When it’s humid and the air temperature is higher than your core temp (97-plus degrees Fahrenheit), fans make your sweat evaporate, thereby cooling you down, says study author Nathan Morris, Ph.D., a postdoctoral researcher at the University of Copenhagen in Denmark.
But if you’re in dry heat (think: Nevada or Arizona) your perspiration evaporates on its own. In that case, fans simply blow hot air on you, forcing your body to sweat even more to lower your body temp, Morris explains. In turn, you’re at a higher risk of dehydration.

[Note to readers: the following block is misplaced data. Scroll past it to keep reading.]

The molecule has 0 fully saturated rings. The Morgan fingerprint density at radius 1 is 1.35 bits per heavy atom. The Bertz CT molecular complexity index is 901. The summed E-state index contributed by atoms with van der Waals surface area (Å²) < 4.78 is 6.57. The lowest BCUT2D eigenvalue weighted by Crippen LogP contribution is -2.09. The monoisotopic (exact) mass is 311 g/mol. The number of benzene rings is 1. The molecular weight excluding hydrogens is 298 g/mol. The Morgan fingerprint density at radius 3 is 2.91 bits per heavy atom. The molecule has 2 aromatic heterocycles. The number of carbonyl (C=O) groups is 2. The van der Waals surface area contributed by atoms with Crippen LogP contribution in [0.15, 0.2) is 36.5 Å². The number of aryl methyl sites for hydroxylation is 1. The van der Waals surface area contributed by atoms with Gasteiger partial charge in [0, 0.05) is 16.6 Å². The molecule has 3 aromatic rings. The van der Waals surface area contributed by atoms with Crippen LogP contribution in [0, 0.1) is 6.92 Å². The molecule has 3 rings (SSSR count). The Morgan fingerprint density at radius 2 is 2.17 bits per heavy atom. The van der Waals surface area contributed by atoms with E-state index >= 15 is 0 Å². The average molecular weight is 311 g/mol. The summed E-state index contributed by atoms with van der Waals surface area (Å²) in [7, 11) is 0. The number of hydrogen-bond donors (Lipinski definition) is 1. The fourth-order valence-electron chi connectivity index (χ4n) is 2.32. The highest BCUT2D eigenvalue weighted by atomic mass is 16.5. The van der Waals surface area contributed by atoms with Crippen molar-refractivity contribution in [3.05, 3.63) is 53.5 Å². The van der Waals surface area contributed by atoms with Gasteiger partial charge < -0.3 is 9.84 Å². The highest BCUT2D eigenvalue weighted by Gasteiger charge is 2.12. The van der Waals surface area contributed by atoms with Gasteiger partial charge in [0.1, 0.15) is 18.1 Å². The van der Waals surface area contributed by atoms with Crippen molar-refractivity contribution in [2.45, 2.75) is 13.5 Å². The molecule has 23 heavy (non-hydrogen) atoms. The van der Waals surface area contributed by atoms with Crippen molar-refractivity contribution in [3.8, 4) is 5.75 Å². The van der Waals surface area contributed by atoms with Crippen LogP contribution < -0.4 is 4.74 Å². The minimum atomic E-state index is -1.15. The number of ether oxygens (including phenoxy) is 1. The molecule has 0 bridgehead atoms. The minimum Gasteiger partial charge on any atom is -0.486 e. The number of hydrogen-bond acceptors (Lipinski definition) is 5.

The bottom line:
“A good rule of thumb is if you can see or feel moisture on your skin, use a fan,” Morris says. If you live in a desert environment characterized by dry heat, use air conditioning instead or spritz cold water on your skin when you’re outdoors.